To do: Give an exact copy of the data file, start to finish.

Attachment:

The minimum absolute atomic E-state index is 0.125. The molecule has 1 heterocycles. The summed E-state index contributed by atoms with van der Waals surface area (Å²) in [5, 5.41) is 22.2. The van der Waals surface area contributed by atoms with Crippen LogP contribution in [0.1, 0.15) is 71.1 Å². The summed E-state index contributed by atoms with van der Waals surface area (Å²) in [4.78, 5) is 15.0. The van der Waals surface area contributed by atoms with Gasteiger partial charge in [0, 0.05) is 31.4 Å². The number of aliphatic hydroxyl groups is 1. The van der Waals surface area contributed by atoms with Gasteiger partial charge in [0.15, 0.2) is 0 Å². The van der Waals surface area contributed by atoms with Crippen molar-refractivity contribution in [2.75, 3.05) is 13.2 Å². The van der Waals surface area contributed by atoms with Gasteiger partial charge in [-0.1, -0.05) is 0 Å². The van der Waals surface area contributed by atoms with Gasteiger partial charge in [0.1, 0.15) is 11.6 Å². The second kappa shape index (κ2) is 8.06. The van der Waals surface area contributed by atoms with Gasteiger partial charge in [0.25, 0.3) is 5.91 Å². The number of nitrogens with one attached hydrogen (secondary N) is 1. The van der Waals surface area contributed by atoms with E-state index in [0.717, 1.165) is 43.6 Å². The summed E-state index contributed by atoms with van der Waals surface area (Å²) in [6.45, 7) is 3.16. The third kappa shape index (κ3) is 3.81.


The minimum absolute atomic E-state index is 0.125. The molecule has 1 heterocycles. The summed E-state index contributed by atoms with van der Waals surface area (Å²) in [5, 5.41) is 22.2. The van der Waals surface area contributed by atoms with Crippen LogP contribution in [0.1, 0.15) is 71.1 Å². The summed E-state index contributed by atoms with van der Waals surface area (Å²) in [4.78, 5) is 15.0. The van der Waals surface area contributed by atoms with Gasteiger partial charge in [0, 0.05) is 31.4 Å². The number of aliphatic hydroxyl groups is 1. The van der Waals surface area contributed by atoms with Gasteiger partial charge in [0.15, 0.2) is 0 Å². The van der Waals surface area contributed by atoms with Crippen molar-refractivity contribution in [2.75, 3.05) is 13.2 Å². The van der Waals surface area contributed by atoms with Gasteiger partial charge in [-0.1, -0.05) is 0 Å². The van der Waals surface area contributed by atoms with Gasteiger partial charge in [0.1, 0.15) is 11.6 Å². The second kappa shape index (κ2) is 8.06. The van der Waals surface area contributed by atoms with Gasteiger partial charge in [0.25, 0.3) is 5.91 Å². The number of nitrogens with one attached hydrogen (secondary N) is 1. The van der Waals surface area contributed by atoms with E-state index in [0.717, 1.165) is 43.6 Å². The summed E-state index contributed by atoms with van der Waals surface area (Å²) in [6.45, 7) is 3.16. The third kappa shape index (κ3) is 3.81.